Holmes Report 30 Apr 2011 // 11:00PM GMT
"Those who cannot remember the past are condemned to repeat it." These oft-uttered words, first written in 1905 by Spanish poet and philosopher George Santayana, still ring true today and reinforce the importance of historical preservation. In this spirit, Hampton Hotels celebrated its 10th year of Save-A-Landmark, a community outreach campaign dedicated to refurbishing historical, fun and cultural landmarks along America’s highways for future generations of travelers.
Since its inception in 2000, the Save-A-Landmark program has provided a decade of support, nearly 8,000 volunteer hours and more than $2.5 million dollars toward the research and preservation of roadside landmarks, earning the 2006 Preserve America Presidential Award and making Hampton the first hotel chain ever recognized by a U.S. president for its preservation efforts.
In 2010, Hampton commemorated the program’s 10-year milestone with a proper celebration, coordinating and executing five preservation projects across America leading up to the final celebratory refurbishment event at President Abraham Lincoln’s Cottage in Washington DC.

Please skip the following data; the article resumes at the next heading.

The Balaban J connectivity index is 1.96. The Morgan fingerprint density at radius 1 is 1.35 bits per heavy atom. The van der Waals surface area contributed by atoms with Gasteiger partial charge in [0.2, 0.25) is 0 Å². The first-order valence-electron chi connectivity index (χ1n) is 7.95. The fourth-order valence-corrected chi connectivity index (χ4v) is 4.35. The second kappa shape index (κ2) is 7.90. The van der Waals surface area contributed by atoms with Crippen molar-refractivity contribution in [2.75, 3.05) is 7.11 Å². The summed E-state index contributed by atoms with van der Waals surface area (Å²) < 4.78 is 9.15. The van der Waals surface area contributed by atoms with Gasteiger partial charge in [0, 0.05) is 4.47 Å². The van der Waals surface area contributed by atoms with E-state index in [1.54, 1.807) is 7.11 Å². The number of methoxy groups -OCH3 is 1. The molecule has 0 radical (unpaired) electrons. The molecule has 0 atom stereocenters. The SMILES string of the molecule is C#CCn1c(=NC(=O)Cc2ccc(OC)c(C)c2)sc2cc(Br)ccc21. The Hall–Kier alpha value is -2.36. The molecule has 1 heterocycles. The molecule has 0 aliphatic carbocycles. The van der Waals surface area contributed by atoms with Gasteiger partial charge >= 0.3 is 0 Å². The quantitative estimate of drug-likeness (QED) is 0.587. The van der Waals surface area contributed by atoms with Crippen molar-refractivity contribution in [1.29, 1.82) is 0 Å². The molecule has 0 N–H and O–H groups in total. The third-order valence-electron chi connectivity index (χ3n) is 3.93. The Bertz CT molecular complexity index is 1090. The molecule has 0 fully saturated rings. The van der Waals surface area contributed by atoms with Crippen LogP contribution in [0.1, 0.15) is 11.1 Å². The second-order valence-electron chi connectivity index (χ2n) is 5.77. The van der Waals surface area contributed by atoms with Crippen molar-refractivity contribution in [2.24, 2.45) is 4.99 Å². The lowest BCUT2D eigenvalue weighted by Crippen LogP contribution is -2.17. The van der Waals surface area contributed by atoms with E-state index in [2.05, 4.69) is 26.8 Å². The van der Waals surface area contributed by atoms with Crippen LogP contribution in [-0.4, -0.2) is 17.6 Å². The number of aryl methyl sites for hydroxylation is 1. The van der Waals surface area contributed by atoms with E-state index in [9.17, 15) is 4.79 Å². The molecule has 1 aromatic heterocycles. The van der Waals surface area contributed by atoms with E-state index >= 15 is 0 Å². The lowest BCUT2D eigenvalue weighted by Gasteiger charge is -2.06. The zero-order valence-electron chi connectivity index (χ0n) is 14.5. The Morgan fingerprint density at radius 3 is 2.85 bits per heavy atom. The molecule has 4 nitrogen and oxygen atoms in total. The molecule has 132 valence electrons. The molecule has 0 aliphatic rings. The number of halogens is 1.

• Preserve and sustain unique pieces of American history for future generations of travelers to experience along America’s roads
• Engender community goodwill and raise awareness of Hampton Hotels as a socially responsible brand
• Engage and inspire key Hampton audiences and stakeholders
Target Audience Analysis
1) Road Warriors – According to Hampton’s proprietary research, 72 percent of Americans take a road trip at least once a year and eight out of 10 say they include a visit to a historical landmark or roadside attraction. More specifically, 67 percent of married couples and parents believe it is “very important” to preserve America’s roadside landmarks.
2) Hampton Team Members – The Save-A-Landmark program presents a unique opportunity to engage and inspire Hampton general managers, franchise owners and hotel staff to truly make a difference in their own communities by preserving our country’s past for the future. Hampton set out to target stakeholders based in Washington DC, Nebraska, Utah, Arkansas and Vermont.
Significant research guided Hampton Hotels’ 2010 Save-A-Landmark approach. In a preliminary exploratory survey conducted in 2000, 91 percent of Americans said they believed it was important to preserve our nation’s roadside landmarks, and in a 2010 survey update, 93 percent of Americans still agreed. As cited above, the 2010 survey showed that 72 percent of Americans reported road tripping at least once a year to travel to a predetermined destination. The abundance of roadside landmarks in North America, coupled with the sheer number of travelers who road trip each year, affords Hampton the opportunity to engage both the traveling public and its own team members in a long-standing, worthwhile community effort.
• Launched a nationwide crowd-sourced public vote to identify those landmarks most in need of restoration in targeted regions